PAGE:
In a strictly corn-soybean rotation, I compare it to someone living paycheck to paycheck. You’re getting by, making ends meet, but not building up the soil. That’s where cover crops come in. It’s like having a second job or getting a raise. The soil system has extra carbon ‘income’ so you can start growing your organic matter levels. When you introduce cover crops you help carbon rise in the soil, so you see your organic matter rise.
How quickly do you see those soil health benefits from cover crops?
Organic matter tends to builds fairly slowly – although some people have seen significant gains in a short amount of time. A lot of that [rapid gain] happens when you make pretty radical changes — so not just doing corn and soybeans, but incorporating wheat, which is a high-carbon crop. With wheat, you could almost do two rounds of cover crops between wheat and corn the next year. Some people are bringing livestock into the system too.
There are ways you can get fairly quick increases – but I don’t want to get farmers thinking that if you do this, you’ll get a 1 percent organic matter increase per year.
The other thing is, if farmers try to take cover crops and just squeeze them into what they’re already doing, they’re probably going to fail. It’s a systems approach, cover crops, and can’t just be forced in there without some type of disaster. You need to look at whole system and how cover crops fit as part of that.
For example, a farmer willing to grow wheat for a year and have a cover crop after that will see faster changes than the one doing only corn and soybeans. Farmers willing to maybe put 2.4 maturity soybean instead of 3.5 maturity will have more success than the farmer that gets it planted late every year.
For farmers who’ve never planted cover crops before, one hesitation I’ve heard to trying cover crops is how long it will take to see benefits versus the challenges of adjusting their management.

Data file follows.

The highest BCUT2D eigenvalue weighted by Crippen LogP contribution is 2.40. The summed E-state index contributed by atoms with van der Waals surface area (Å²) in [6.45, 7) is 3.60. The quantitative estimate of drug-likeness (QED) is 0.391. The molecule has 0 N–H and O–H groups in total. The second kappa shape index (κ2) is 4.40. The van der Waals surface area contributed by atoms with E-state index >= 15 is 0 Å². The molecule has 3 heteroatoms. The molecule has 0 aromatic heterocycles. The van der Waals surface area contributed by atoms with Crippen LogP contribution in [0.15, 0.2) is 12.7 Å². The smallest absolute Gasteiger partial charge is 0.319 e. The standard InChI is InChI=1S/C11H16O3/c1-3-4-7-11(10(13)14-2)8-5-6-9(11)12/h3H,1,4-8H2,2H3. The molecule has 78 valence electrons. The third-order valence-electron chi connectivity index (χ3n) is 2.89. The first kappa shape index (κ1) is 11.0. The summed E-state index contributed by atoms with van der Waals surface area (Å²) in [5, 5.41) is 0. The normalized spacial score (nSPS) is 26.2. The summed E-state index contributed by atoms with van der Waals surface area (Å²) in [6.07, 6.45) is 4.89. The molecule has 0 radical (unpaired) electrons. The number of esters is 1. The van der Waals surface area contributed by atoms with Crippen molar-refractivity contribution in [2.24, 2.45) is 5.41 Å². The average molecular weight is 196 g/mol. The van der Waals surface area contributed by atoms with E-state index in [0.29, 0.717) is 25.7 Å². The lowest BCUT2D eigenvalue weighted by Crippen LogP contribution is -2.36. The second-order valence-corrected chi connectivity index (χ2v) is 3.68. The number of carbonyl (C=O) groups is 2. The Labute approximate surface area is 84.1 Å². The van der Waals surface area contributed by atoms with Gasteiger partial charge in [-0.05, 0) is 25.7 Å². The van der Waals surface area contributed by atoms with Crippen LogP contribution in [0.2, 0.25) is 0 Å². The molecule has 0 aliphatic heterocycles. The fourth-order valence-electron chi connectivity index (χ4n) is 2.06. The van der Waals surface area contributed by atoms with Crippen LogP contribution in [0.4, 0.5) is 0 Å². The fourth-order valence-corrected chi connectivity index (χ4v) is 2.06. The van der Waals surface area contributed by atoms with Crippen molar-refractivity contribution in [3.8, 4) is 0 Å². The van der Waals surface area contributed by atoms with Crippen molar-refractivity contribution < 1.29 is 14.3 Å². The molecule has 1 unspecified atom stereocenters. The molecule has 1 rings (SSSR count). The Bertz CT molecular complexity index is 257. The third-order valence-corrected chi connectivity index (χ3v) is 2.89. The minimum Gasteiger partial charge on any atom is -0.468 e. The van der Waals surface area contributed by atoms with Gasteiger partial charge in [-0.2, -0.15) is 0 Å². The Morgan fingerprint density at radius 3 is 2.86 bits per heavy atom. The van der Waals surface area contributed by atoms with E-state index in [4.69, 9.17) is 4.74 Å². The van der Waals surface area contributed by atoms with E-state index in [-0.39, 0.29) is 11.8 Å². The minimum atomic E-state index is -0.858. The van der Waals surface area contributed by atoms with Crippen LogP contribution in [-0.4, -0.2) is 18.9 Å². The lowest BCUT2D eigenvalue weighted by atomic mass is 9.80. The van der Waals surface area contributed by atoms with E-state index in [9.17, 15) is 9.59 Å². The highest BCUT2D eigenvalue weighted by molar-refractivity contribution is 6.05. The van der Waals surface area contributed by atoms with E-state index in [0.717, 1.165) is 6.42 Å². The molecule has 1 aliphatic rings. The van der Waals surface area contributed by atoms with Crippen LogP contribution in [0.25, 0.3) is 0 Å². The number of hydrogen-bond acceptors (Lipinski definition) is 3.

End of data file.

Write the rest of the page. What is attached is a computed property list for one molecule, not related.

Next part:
In a corn-bean rotation, you’re not harvesting anything until October, so you don’t leave a lot of time for your cover crop to grow and you either have limited growth or limited benefits. It’s still better than having nothing [growing in the soil], but benefits will be pretty slow.
The other thing is when you plant a cover crop that late, you really have to plant something that will overwinter, which really limits your choices and also creates a higher burden of management in the spring. If you’re not prepared to terminate in the spring, you can really get into trouble for the next crop.
For example, cereal rye is probably the number-one cover crop in Iowa and the U.S. It’s really cold tolerant and works really well – but it’s a really aggressive scavenger of nitrogen. Ahead of soybeans, that’s a good thing and a good fit. But it can be a really bad thing for corn — corn can be yellow, and farmers will probably blame the cover crop, which is partly true, but it’s partly a timing issue.
So a higher level of management is needed when you have cover crops that overwinter into the spring, versus someone planting wheat, which winter-kills in October, and then you don’t have to deal with [those issues] in the spring.
Soil is one aspect of farming that unites virtually all farmers — how the soil functions affects a farmer’s operation, and it plays a big role in ecosystem health too. Most farmers strive to care for their soil in one way or another, yet soils are increasingly stressed — from erosion, nutrient loss, diminished microbial communities and other pressures of modern farming — and this also has big ripple effects on the environment.